I believe that citizens of Dallas have come to grips with the association of their city with the JFK assassination. For a long time, it rankled, I know. It’s a fine city, and is full of theaters and museums and thriving with commerce. It could use a hill or two, but the Trinity River threads through a huge green space on its western and southern sides, it has a growing network of public transportation, and, all-in-all, could serve as an emblem of American can-do spirit. It has a great newspaper, whose founding editor, George Dealey, spoke the words that are carved in stone on the publication’s building: “Build the news on the rock of truth and righteousness, conducting it always upon the lines of fairness and integrity, and acknowledging the right of the people to get from the newspaper both sides of every important question.” Try reading that while you’re watching CNN or Fox without laughing out loud or cringing!
I was in Dallas on business a few years ago, and had an opportunity to view the city from the 32nd floor of the Reunion Tower. I had eyes only for an iconic site almost directly below: One that history and the events of one day have made indelible in my memory. (Click on photo for an enlarged view)
That is Dealey Plaza. If you’re at least my age, you recognize it in an instant without my telling you what it is. If you needed a hint, I’d suggest that you focus on the building in the top right corner of the photo; then you’d say, “That’s the Texas School Book Depository.” For Americans of a certain age, it’s one of the most recognizable buildings in America. I won’t need to tell you which way the limousine was traveling, or how the scattered crowd of onlookers appeared as they ducked or ran on that November day. Anyone in Dallas can tell you which window was the one from which Oswald (allegedly, accuracy forces me to say) fired the fatal shots. In my mind, this single scene demonstrates the power of our media-manic age; we have seen this small wedge of ground from every possible angle. We know this ground the way students at the U.S. Army War College know the disposition of forces around Bastogne or the way you know the street you grew up on. There’s a tour bus in that photo, and you could provide the narration as well as the guide was doing as I snapped this shot. On that long-ago November day, we emerged into a new era of immediacy and awareness driven by the power of media, transforming an insignificant corner of a mid-American city into an iconic site.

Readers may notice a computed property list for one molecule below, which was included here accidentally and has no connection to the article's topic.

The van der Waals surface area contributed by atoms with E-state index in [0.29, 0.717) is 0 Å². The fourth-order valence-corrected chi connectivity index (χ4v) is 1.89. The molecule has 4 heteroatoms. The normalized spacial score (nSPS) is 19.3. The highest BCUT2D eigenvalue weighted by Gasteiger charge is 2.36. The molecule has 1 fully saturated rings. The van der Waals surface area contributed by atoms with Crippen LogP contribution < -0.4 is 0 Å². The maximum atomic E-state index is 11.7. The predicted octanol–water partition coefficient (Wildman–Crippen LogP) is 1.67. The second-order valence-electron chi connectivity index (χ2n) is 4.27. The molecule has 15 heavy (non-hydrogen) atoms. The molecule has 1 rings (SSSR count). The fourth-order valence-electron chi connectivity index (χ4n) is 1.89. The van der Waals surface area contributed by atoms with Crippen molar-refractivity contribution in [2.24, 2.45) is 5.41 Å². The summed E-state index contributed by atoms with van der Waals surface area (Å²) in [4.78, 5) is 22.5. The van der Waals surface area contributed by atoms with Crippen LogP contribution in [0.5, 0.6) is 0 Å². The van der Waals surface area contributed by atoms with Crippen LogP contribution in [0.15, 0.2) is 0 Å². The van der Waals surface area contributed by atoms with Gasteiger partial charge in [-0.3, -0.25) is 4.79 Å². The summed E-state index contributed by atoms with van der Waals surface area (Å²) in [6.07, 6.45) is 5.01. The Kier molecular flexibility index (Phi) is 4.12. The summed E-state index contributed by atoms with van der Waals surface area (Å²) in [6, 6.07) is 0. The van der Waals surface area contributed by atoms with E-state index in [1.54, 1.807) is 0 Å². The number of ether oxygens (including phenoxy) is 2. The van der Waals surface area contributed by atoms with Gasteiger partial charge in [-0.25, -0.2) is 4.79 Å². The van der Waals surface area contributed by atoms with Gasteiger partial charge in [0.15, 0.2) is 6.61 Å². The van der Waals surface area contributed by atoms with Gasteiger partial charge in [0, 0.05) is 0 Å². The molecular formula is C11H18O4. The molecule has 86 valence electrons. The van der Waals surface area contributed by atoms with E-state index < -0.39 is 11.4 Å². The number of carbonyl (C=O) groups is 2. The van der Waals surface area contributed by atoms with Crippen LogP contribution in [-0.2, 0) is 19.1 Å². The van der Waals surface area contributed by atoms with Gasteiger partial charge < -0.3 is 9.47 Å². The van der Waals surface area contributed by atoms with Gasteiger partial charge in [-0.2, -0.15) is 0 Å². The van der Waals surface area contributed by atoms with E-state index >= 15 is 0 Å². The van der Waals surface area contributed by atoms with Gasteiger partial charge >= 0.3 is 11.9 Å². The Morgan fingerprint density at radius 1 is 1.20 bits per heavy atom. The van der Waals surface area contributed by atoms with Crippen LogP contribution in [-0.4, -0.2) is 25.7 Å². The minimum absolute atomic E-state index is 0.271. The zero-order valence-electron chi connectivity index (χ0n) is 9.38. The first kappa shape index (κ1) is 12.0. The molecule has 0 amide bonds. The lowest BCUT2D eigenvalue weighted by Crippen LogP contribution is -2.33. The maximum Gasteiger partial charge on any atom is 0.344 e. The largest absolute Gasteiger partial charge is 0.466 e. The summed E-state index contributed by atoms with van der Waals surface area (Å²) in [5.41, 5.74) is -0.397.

Today, everything gets documented. The next time you’re watching a clown blow animal balloons at the mall, look around: there’ll be about fifteen people recording it on their cameras and phones. If, instead, the President of the United States were driving by that same spot, there would be a thousand people taping, filming, recording and fifty thousand frames of imagery would be on the Internet by nightfall. It’s impressive to note how many people were actually recording the scene on that undistinguished salient of concrete in 1963. CLICK HERE to read the Wikipedia listing of people who were photographing or filming those few minutes in Dealey Plaza, which lists at least 32 recordings, the most famous, of course, being Abraham Zapruder’s home movie version. Today, how many would there be?
It’s neither the Pyramids nor the Grand Canyon. It’s not a great government center, unforgettable geographic landmark or a work of art or any of the thousands of other images that resonate across cultures and eras. It’s a little ramp of roadway with a bank of green grass on one side made unforgettable in a single instant.
I was 12 years old. Of the more than eighteen thousand days that have passed since then, there are only a handful which I can remember as vividly as that one. Always, until my days end, I’ll be able to answer the inevitable question, the question that binds us all together from that day: “Where were you?”
In a sense, all of us were there, together on the grassy knoll.
© 2010, 2015 Brad Nixon